BioPharma, Pharma

Viking Therapeutics Obesity Drug’s Data Raise Best-in-Class Expectations

The weight loss achieved by Viking Therapeutics’ obesity drug tops results posted by Eli Lilly’s Zepbound in its pivotal test. But Viking still needs to show its results can hold up in a larger Phase 3 clinical trial.

An experimental Viking Therapeutics obesity drug that hits the same targets as a commercialized Eli Lilly medication has clinical data showing it led to an average 13.1% weight loss after 13 weeks of treatment, results that indicate it could compete favorably with the pharmaceutical giant’s product and others on the market.

There was no plateau to the weight loss in the mid-stage study, suggesting that patients could lose even more weight with more time, Viking said Tuesday. The San Diego-based biotech plans to meet with the FDA to discuss the next steps for the drug, VK2735. Investors welcomed the news as shares of the biotech opened Tuesday at $69.77 apiece, up more than 81% from Monday’s closing price.

VK2735 is part of a growing class of drugs that work by mimicking hormones in the gut to spark a range of metabolic effects. Novo Nordisk’s Wegovy targets and activates the GLP-1 receptor. The Viking drug is an agonist of both the GLP-1 and GIP receptors. The preliminary results reported Tuesday are from a placebo-controlled Phase 2 clinical trial that tested four doses of the Viking drug, administered as a once-weekly injection. The study enrolled 176 adults who are obese or overweight with at least one weight-related co-existing condition. The main goal was to measure the percent change in body weight after 13 weeks.

Viking said the statistically significant weight loss was observed for all doses starting at week one and continuing throughout the course of the 13-week study. Furthermore, up to 88% of participants in the treatment groups achieved 10% or greater weight loss compared with just 4% of those in the placebo arm.

The Viking drug was safe and well tolerated. Most of the treatment-related adverse effects were gastrointestinal, which is consistent with these types of drugs. Viking said most of those effects were classified as mild or moderate, though one patient experienced a severe adverse event of dehydration characterized as related to the study drug. Of the 23 patients who discontinued treatment, 18 were in the treatment groups and five were from the placebo arm.

Acknowledging all of the caveats of cross-trial comparisons, William Blair analyst Andy Hsieh said in a research note that the magnitude of placebo-adjusted weight loss at VK2735’s highest dose offers best-in-class potential compared to approved and investigational drugs with Phase 2 data. William Blair’s previous position was that the Viking drug could be clinically equivalent to Lilly’s tirzepatide, marketed as Zepbound for weight management. Now the firm believes VK2735 could offer better efficacy. That potential would be best realized at a large pharmaceutical company.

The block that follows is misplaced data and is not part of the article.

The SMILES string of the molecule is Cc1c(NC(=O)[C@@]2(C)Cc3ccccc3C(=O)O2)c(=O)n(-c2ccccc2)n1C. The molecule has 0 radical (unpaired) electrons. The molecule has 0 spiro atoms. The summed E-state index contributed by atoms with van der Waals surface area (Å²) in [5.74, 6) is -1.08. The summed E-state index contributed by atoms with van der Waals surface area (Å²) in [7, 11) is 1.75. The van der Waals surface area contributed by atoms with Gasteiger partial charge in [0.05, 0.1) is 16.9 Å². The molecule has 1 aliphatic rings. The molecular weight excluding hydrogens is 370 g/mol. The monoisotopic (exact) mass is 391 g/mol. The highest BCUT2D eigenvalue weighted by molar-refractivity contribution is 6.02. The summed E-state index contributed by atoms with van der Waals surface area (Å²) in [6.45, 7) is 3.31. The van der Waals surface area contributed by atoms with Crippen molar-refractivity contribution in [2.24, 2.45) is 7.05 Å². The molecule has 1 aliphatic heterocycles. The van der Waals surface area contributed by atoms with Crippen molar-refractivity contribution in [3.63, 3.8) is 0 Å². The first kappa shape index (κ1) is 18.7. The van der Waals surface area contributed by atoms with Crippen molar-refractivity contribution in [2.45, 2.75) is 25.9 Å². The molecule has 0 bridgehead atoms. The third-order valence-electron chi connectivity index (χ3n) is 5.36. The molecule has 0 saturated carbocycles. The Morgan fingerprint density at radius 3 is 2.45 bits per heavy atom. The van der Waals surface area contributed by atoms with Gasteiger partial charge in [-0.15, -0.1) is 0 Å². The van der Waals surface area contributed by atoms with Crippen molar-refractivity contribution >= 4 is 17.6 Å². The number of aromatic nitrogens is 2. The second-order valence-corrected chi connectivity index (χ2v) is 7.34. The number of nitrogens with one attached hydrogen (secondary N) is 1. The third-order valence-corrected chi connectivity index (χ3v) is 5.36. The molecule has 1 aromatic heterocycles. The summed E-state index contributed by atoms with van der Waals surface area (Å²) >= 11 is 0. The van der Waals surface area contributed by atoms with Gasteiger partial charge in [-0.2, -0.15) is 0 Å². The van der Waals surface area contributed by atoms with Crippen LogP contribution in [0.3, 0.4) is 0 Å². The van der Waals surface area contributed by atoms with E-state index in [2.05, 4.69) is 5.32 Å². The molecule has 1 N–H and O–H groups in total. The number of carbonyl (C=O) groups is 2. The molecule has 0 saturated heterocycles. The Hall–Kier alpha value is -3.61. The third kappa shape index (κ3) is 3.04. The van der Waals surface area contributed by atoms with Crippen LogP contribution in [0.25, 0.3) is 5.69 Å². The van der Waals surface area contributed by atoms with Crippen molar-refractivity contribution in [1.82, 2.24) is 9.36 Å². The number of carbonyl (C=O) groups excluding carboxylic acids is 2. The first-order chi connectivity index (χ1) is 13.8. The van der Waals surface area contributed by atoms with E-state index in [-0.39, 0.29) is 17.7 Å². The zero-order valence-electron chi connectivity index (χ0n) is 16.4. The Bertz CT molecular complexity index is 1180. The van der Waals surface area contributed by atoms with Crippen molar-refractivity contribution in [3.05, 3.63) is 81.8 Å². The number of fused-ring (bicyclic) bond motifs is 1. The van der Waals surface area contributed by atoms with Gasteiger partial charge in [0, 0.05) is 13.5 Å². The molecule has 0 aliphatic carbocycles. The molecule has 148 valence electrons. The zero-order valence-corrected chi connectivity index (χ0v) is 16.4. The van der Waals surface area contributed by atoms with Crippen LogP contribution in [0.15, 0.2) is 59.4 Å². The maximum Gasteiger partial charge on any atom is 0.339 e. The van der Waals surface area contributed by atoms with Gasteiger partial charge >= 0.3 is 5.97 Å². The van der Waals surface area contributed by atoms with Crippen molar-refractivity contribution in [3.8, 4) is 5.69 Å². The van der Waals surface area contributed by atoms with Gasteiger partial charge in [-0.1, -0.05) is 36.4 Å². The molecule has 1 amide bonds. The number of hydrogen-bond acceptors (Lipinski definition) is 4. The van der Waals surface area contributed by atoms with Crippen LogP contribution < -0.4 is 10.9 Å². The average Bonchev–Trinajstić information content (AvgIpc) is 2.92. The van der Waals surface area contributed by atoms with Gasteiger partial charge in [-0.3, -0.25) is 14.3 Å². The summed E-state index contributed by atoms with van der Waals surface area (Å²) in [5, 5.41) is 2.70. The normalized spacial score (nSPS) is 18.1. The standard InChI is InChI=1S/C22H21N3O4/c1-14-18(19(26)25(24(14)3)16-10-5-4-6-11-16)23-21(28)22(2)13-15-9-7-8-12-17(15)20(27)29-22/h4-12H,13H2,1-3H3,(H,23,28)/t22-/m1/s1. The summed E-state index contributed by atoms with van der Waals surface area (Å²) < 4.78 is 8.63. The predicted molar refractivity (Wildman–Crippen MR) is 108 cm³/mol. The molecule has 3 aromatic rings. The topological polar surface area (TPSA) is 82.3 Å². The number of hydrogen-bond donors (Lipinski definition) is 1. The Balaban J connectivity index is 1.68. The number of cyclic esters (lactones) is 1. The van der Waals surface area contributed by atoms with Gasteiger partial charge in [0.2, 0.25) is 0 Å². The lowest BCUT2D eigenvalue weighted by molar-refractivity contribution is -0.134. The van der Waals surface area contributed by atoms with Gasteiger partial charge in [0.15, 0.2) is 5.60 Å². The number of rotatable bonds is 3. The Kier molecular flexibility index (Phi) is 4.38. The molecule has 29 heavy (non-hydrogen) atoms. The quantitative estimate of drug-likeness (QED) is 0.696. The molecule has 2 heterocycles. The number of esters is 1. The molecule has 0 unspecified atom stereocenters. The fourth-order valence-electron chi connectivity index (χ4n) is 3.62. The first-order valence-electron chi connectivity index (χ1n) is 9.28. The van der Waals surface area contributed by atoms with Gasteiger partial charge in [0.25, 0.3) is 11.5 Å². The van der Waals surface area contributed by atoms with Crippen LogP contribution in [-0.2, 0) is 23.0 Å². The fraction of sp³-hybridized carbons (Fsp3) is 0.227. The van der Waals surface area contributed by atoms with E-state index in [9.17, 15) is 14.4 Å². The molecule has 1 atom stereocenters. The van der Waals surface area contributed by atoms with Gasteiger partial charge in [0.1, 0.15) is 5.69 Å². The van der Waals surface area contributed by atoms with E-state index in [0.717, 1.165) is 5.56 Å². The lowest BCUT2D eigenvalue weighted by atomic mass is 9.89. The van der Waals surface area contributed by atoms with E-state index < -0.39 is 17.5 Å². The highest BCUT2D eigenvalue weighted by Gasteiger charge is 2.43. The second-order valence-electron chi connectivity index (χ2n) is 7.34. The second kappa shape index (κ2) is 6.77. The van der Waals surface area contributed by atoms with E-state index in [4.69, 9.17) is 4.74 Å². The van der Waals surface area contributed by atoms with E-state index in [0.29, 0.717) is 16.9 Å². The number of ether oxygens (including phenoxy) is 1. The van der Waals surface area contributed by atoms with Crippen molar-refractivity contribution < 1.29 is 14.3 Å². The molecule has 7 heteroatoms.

“Ultimately, we believe that the value of VK2735 will be maximized in the hands of a big pharma, which could best navigate the rebate/discount-driven reimbursement landscape,” Hsieh said.

Leerink Partners analyst Thomas Smith said in a research note that the 13.1% weight loss achieved with VK2735 compares favorably with competing drugs that activate the GLP-1 and GIP receptors, including Lilly’s Zepbound. That drug led to less than 10% absolute weight loss at all doses at the 13-week mark of its Phase 3 clinical trial. Viking’s drug will still need to show its results can be replicated in a larger a Phase 3 test. However, the greater than 13% placebo-adjusted weight reduction from VK2735 in Phase 2 exceeds the bar for success set by both Viking management and investors, Smith said.

Viking CEO Brian Lian said in a prepared statement that the company plans to advance VK2735 further into clinical development later this year. The company is also developing an oral formulation of the obesity drug. A Phase 1 test of oral VK2735 is on track to report data later this quarter, Lian said.

Photo: Peter Dazeley, Getty Images